Yesterday I noticed that my laptop’s SSD is so fast, any single core can’t keep up — even with as simple a task as counting lines in a file, with as battle-tested a tool as wc.
This evening, after taking on lots of advice from the lovely commenters on the reddit thread, I found a better way.
The key idea is to have one thread doing absolutely nothing except:
wc, the venerable unix tool, counts lines in the same thread (check out this I sketched up yesterday from the BSD wc source).
Clojure’s default way of reading in lines (line-seq, which uses BufferedReader under the hood) performs UTF decoding on the same thread, which (as I noticed yesterday) is a real bottleneck when your SSD is pumping through well over a gigabyte of data per second.
And the one in my mid-2015 MBP is nowhere near top-of-the-line anymore:
The parallel version I coded up tonight takes an average of 6.9 seconds to finish, which is around a 60% improvement. Not only that, but it’s not using the ugly low-level threading and concurrency primitives of the JVM, but the fairly high-level abstraction of core.async.
(I also tested it against much smaller files and found a similar speedup).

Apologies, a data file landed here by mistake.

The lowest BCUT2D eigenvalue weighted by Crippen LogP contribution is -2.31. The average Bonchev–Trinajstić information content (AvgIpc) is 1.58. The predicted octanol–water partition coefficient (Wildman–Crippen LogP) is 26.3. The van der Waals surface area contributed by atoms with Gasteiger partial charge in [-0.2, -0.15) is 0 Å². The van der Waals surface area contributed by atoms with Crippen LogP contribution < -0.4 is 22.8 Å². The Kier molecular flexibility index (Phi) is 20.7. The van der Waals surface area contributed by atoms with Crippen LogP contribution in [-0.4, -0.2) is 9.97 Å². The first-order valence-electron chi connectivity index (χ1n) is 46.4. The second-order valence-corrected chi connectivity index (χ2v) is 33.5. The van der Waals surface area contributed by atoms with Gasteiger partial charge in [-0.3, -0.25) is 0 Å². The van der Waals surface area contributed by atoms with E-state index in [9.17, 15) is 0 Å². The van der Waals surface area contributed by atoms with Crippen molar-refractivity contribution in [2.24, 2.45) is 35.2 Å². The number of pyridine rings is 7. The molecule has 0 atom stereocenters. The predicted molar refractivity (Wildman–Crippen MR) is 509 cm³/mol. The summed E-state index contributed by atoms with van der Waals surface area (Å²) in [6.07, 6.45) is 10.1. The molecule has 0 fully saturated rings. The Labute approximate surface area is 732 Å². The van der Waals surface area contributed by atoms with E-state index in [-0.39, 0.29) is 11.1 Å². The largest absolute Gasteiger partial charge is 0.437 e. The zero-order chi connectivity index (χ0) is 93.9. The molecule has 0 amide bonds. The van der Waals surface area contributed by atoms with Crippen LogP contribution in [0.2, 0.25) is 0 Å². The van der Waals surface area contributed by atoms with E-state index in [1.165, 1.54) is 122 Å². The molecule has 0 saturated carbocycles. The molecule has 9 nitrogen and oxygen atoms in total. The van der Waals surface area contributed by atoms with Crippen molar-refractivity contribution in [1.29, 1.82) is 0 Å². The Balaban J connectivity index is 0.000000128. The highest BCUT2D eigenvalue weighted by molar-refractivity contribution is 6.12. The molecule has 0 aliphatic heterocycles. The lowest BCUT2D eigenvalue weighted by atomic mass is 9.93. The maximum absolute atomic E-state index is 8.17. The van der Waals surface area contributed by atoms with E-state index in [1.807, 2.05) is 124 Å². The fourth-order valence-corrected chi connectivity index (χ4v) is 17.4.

Here’s the code:
It’s getting late here, so I’m not going to dive into it, but it just implements that core idea I mentioned above of keeping one thread dedicated to doing the system call and little else. Here’s the . If you have questions or comments, jump over to the /r/clojure reddit thread.
It seems like this issue of CPU-bound IO is going to become more important as we move towards faster SSDs, more cores, but static clock speeds. I wonder how standard libraries (like Clojure’s and Java’s) will adapt to keep up with the pace?
[edit: check out the awesome unix-y ways of dealing with multi-core IO people came up with in the /r/programming thread]
[edit2: here’s , if you want to try running or modifying it. and if you want to generate a test file, try: “head -c 10G /dev/random > random.txt”]